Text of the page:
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I have an android application using an SQLite database. I open the database when the application starts, but never close it as it is in constant use.

What is the best way to tell the database to flush all its changes to permanent storage? Do I need to just close it and re-open or is there a more efficient way?

My problem is that when testing on a phone, turning the phone off after a number of writes sometimes causes the database to loose the most recent updates when the application is restarted, which is obviously unacceptable for a database system.

Since I cannot find out how to capture the application close event I cannot know when to manually close the database.

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3 Answers 3

up vote 6 down vote accepted

I open the database when the application starts, but never close it as it is in constant use.

Don't do that. You are apparently ignoring all the errors that are appearing in LogCat complaining that you are leaking database connections.

What is the best way to tell the database to flush all its changes to permanent storage?

It will do that automatically at the end of a transaction. By default, each individual SQL operation (e.g., insert) is a transaction.

Do I need to just close it and re-open or is there a more efficient way?

You should close your database at some point (e.g., onDestroy() of the service that is mediating your database).

My problem is that when testing on a phone, turning the phone off after a number of writes sometimes causes the database to loose the most recent updates when the application is restarted, which is obviously unacceptable for a database system.

If you can create a sample project that demonstrates the problem even after you are properly closing your database connection, post it to the Android issue tracker.

Since I cannot find out how to capture the application close event I cannot know when to manually close the database.

Close it when all activities have unbound from the service that is mediating the database connection, triggering that service's onDestroy() method.

Or, open a fresh connection in each component that needs access to the database, and use Java synchronization to ensure two threads do not try to simultaneously use the database (if needed).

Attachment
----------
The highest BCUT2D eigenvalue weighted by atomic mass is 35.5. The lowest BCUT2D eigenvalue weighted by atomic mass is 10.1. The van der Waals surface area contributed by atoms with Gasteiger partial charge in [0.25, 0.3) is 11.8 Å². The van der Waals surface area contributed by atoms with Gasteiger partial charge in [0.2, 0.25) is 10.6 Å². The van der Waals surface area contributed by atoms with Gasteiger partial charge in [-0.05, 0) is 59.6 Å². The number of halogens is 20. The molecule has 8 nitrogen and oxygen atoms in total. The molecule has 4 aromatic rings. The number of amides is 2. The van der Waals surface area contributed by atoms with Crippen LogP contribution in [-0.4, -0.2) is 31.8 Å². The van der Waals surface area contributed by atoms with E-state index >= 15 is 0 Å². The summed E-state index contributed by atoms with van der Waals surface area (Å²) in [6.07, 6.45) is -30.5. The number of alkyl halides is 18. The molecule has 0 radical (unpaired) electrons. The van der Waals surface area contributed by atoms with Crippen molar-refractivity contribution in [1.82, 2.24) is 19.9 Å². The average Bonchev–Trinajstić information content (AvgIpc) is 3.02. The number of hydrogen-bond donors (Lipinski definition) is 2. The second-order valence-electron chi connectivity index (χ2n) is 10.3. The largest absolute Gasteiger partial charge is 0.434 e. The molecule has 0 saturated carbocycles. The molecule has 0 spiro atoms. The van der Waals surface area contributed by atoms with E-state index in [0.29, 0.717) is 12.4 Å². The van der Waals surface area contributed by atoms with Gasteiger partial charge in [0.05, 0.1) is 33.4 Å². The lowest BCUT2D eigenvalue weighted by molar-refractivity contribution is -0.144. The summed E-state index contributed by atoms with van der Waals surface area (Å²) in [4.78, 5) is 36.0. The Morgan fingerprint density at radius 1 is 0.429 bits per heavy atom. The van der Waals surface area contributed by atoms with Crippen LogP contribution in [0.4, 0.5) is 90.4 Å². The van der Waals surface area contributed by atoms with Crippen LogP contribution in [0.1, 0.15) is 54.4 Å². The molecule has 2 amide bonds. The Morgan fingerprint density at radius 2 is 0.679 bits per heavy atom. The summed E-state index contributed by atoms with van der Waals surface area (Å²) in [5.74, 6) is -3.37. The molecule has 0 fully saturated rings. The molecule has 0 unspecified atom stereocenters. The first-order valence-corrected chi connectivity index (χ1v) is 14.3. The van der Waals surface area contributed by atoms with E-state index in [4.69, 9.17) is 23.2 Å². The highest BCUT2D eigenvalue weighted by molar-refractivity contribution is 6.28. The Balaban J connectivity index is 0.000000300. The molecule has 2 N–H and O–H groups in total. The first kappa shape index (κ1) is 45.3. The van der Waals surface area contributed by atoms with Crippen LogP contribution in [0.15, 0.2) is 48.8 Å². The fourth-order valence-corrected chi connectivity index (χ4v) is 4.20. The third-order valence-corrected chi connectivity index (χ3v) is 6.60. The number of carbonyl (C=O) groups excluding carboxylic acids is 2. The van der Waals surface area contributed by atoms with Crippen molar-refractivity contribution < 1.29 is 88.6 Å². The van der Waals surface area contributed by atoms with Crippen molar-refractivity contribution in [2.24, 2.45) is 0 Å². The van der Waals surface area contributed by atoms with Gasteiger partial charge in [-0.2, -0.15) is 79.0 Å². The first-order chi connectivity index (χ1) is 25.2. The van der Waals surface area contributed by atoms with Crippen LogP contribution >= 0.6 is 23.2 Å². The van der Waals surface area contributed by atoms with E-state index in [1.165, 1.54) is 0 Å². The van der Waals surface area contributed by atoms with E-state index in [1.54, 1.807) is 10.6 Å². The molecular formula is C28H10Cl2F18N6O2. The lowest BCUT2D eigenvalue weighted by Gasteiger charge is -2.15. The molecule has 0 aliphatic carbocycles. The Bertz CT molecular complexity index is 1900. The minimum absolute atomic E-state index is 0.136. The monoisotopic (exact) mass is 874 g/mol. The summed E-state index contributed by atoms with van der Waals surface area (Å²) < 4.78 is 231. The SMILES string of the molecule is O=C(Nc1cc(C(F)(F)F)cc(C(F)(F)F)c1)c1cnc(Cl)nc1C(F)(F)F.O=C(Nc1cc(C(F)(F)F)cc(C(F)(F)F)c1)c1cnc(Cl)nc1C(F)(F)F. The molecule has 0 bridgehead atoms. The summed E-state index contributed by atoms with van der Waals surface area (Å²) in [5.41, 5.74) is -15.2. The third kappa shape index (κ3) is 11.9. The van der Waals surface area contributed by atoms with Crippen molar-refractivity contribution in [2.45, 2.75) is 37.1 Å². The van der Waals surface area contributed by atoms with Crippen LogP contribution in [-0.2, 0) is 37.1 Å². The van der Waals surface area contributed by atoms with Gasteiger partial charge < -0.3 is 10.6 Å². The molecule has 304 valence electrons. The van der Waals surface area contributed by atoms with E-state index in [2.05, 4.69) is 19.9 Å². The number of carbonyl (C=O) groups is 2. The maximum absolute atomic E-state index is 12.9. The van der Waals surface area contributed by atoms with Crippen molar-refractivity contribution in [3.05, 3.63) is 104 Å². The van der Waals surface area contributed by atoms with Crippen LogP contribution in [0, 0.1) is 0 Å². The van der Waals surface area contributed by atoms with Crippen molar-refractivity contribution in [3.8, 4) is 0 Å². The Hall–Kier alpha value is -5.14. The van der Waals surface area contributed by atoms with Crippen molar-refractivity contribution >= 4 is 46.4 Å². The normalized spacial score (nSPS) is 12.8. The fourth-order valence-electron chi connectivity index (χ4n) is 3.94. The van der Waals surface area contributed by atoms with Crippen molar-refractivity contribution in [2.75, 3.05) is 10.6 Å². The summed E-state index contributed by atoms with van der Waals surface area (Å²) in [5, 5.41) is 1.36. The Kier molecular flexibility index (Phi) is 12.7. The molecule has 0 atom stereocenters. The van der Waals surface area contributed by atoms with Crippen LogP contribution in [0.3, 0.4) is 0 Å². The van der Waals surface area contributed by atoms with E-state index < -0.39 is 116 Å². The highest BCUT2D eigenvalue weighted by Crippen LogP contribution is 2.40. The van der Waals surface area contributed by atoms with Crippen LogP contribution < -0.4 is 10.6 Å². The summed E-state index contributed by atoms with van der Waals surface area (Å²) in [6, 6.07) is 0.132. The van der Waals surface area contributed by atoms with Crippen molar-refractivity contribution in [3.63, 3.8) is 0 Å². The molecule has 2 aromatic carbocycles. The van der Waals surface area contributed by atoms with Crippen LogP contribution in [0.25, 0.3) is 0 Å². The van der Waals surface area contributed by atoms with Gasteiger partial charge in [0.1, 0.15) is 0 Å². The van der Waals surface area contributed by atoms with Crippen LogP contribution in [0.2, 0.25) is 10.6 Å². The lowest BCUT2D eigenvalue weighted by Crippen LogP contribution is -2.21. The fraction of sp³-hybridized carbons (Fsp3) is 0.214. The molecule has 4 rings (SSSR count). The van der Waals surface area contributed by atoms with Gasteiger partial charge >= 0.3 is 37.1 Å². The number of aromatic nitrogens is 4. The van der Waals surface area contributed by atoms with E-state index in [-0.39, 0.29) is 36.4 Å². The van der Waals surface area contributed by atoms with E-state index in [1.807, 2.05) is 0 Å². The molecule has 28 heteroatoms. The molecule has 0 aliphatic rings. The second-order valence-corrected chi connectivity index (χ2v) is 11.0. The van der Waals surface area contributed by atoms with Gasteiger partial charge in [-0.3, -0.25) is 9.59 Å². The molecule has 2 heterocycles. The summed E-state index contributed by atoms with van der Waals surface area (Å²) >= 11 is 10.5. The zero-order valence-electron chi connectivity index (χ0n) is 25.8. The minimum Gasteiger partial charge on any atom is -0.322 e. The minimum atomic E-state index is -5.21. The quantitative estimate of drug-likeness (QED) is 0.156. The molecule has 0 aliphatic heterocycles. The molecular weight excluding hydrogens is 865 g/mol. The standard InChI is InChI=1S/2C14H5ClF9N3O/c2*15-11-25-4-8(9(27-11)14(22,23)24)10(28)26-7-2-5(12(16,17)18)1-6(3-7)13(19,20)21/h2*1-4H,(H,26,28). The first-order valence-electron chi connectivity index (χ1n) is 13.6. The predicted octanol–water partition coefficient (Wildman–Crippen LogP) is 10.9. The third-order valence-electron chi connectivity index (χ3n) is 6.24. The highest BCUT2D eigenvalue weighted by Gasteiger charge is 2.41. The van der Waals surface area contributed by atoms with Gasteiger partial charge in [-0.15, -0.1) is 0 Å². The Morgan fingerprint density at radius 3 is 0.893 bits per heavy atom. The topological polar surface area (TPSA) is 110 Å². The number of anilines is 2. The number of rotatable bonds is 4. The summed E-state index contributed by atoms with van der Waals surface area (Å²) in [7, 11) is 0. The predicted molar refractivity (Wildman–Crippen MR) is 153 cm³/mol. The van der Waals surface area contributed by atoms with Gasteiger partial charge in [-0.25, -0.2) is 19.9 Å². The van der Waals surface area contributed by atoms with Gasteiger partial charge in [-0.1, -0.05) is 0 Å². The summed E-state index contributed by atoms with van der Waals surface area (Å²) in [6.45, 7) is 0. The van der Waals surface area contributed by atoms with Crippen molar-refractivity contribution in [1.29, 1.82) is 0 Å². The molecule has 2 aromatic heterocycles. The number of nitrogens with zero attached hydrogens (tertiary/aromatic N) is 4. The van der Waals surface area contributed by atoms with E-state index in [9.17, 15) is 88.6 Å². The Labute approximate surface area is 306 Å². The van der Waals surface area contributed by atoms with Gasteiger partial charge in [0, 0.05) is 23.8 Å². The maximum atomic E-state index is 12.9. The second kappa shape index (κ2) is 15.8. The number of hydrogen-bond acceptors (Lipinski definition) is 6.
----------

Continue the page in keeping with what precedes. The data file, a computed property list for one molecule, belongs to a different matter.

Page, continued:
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Is that on a Droid? And how exactly do you turn the phone off? Unless you pull the battery out, shutting down the phone will slowly wind down the operating system, at which point it will commit everything to memory.

When exactly do you lose your database? After every app restart, or just randomly? If it's after every restart, it sounds more like you're destroying the database on startup.

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After a restart it will inconsistently have lost information. When I start the device up I simply open then query the database content, and sometimes only some of the information is there. Why would the device commit everything to disk? If the OS kills the program without calling onTerminate (which the SDK says its perfectly valid and expected to do) do I need to close/re-open the database after each write? –  Akusete Jul 13 '10 at 0:55
1  
Unless you kill an app (either with a sigterm, or by removing the battery), it will always cleanly shut down. Look at the source code for all Android apps like the Messaging app - they all use a content provider that opens a database but never closes it. They leave it to the OS to end the process, at which point it will clean up. (hackbod mentioned that in a post somewhere). There should be no reason to flush anything. Can you post code on how you create/manage your database? –  EboMike Jul 13 '10 at 1:03

If you use any transactions they are nested. Meaning if you break out of one before ending it. You'll end up with some writes rolled back when the phone/app is restarted since you never close the connection.

db.beginTransaction();
   try {
     ...
     db.setTransactionSuccessful();
   } finally {
     db.endTransaction();
   }
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